After realizing her passion for photography back in middle school, Los Angeles-based photographer Angelica Nicolle Abalos has been in and out of photo pits ever since, photographing acts such as Fall Out Boy, A Day To Remember, and Blink-182. With work published in a number of publications including Acentric Magazine, Cherry Pit Mag, and Rumored Nights Press, Angelica recently caught up with editor Rachael Dowd to chat about her favorite moments over the years and what every aspiring photographer should know before heading into the pit.
When did you start showing an interest in photography?
My interest in photography started in middle school. I mostly took photos with a point-and-shoot digital camera, various camera phones, and disposable cameras. Those were the days when I took pictures of anything and everything, simply pressing the shutter button when I thought something looked cool. It was after high school–with my film SLR–and during my college years–when I finally got a DSLR–that I decided to take photography seriously. I spent a lot of my early college years doing portrait shoots thinking that was the career path I wanted to pursue.
A Day To Remember
What was the first show you ever photographed and if you could go back, is there anything you would have wanted to change?
I like to think I had two “first shows.” The first time I photographed an actual concert was when Relient K played at my university in 2012. I lucked out and was able to bring in my Canon T2i. My friend pulled me through the crowd and we ended up front and center at the barricade where I snapped hundreds of photos that night. I was thrilled to have been able to capture the event being so close to the bands. From there, I continued to shoot local shows whenever I got the chance.
My first ever photo pass was two years later in 2014 for Switchfoot’s Fading West Tour. At the time, I was working for my school’s newspaper. My photo editor was writing an article on the band that week and mentioned he was just approved for a photo pass to shoot their show. I figured I’d try my luck at getting a pass for myself, so I emailed the venue saying I was shooting for the school’s newspaper and was approved as well. That was my first time shooting in the pit. I was hooked.*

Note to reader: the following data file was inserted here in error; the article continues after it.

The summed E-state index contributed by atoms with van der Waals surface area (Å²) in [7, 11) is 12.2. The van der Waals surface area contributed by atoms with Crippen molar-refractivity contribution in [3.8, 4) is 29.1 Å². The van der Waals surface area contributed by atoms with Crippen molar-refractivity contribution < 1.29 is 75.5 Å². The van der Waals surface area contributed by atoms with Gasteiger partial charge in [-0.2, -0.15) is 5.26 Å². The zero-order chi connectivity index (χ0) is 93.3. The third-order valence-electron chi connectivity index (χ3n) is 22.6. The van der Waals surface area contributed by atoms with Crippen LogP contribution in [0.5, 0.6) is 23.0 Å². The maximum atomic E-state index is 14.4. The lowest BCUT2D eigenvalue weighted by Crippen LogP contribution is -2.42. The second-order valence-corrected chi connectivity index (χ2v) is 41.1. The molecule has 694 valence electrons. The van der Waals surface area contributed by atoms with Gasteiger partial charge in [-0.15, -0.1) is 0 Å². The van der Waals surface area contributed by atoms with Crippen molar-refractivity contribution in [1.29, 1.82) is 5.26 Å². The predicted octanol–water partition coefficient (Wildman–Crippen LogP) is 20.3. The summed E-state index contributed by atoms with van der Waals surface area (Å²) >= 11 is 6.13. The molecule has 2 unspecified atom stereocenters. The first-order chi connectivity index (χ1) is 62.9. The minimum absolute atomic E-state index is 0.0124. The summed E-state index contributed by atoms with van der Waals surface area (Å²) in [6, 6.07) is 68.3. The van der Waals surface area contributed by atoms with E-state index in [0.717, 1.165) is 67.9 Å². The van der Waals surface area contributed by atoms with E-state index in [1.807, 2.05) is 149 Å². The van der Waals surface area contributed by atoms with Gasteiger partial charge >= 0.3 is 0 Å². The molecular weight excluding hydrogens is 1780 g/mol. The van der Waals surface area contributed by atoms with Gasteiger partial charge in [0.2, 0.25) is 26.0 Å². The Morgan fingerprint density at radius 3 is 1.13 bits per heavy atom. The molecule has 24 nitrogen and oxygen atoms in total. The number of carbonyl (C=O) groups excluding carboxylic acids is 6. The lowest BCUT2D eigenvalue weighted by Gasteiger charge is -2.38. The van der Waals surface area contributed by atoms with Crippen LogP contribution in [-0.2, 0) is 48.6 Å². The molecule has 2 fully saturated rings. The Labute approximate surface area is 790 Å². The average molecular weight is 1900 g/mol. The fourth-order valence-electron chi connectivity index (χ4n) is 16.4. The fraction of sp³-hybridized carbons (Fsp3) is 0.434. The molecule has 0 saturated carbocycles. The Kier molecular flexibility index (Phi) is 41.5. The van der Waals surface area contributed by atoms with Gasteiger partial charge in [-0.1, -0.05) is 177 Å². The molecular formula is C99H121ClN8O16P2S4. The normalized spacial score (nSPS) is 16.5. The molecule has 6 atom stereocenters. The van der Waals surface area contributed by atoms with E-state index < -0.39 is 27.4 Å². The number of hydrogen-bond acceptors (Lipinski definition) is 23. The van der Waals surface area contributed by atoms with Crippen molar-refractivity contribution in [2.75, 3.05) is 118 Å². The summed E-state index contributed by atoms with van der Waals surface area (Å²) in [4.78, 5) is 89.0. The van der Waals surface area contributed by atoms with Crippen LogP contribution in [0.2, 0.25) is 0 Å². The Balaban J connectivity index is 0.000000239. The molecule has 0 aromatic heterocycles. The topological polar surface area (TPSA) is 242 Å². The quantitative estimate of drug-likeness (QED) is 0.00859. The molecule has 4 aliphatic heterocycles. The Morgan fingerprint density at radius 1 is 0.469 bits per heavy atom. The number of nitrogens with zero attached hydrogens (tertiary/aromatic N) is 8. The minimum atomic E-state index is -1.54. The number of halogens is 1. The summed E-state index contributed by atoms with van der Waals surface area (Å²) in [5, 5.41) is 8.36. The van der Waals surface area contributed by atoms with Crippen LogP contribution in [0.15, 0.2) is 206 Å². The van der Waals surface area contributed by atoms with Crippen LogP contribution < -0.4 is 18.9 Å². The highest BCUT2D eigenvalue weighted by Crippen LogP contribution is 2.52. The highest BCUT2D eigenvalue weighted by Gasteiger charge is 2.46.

The only thing I would change, if any, would be my skill set in photography. There were a lot of blurry images, poorly composed shots, and many missed moments because I only shot with my camera on auto. I didn’t fully know how to work my camera or how to edit photos at the time, but hey, everyone starts somewhere, right?
(*Note: I had no idea how requesting passes, or the industry in general, worked back then. Don’t request shows just to get in for free and if you’re not really on assignment. That’s a really HORRIBLE thing to do and will get you into some trouble if you get caught.)
Fall Out Boy
How would you describe your shooting style?
If I had to give a word, I’d say my style is “eclectic” because it is always changing as I learn and try new things. Being a designer first, I do tend to lean towards uncluttered and often centered or symmetrical compositions. When I shoot, I place a lot of emphasis on expressions and gestures/body language. But my editing style varies as it changes based on my mood and what emotion or vibe I want my images to evoke.
What gear do you typically shoot with?
I recently bought a Canon 6D and a 24-70 2.8 ii and haven’t used anything else since.
Out of your portfolio, what photograph are you most proud of and why?
I could take a thousand photos I’m proud of, but I’ll always hold a special spot in my heart for this silhouetted photo I took during the Switchfoot show.
After we were booted out of the photo pit, I wandered around the venue to take photos of the rest of the set. I’d gotten in trouble by a couple people working security for walking around and standing where I shouldn’t have been, so I found a spot in the bleachers and shot from there for the rest of the night. Honestly, this was a right place, right time kind of shot that I lucked out on. Producing that shot made me realize I wanted to pursue music photography.